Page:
The abolition movement promoted the end of the slave trade and slavery. Early abolitionists called for a gradual end to slavery. Some of the founding fathers, such as Thomas Jefferson and Benjamin Franklin, promoted the end of slavery although they themselves kept slaves most of their lives.Continue Reading
Emancipation in many northern states was gradual with those who were slaves remaining slaves and children of slaves considered to be born free. A great number of abolitionists opposed slavery on religious and moral grounds, and there were also those who argued it was unconstitutional. The abolitionist movement founded Liberia in West Africa, where thousands of slaves were relocated in the early 19th century. However, many slaves opposed this colonization and simply wished to get their rights as free people. As the abolitionist movement became more radical, with some advocating armed rebellion, the issue became a political lightning rod.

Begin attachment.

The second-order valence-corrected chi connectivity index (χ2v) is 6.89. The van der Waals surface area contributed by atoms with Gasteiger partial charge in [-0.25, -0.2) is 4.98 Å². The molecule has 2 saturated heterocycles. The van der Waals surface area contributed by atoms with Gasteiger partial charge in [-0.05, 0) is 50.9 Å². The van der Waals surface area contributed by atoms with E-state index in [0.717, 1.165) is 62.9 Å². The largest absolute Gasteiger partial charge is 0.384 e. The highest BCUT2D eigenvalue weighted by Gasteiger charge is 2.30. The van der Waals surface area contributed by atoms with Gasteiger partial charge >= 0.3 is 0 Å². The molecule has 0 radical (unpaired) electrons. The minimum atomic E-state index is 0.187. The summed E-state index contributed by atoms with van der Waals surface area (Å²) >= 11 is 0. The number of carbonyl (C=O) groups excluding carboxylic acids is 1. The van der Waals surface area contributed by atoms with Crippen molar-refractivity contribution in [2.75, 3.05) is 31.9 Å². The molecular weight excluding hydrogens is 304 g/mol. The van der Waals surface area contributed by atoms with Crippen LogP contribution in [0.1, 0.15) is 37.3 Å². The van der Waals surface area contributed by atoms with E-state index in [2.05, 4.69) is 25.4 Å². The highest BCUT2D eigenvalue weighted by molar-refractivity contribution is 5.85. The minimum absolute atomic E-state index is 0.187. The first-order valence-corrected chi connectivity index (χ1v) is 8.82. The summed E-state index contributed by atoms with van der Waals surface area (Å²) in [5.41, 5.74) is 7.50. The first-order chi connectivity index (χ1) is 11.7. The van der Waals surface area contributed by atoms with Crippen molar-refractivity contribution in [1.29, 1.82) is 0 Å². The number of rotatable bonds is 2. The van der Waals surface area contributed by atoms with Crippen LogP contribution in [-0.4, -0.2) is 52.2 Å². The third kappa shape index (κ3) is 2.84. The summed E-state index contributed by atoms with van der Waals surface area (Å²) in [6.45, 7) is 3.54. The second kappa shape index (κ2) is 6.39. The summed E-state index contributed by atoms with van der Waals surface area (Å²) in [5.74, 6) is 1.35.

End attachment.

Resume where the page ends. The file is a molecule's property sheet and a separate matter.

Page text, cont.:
When Abraham Lincoln was elected, seven Southern states decided to secede. The American Civil War broke out in April 1861. When Lincoln called for troops to suppress the rebellion, four more slave states seceded. In 1863, Lincoln issued the Emancipation Proclamation, which freed slaves held in the Confederate states. The Thirteenth Amendment (ratified in December 1865) abolished slavery in the United States for good.Learn more about US History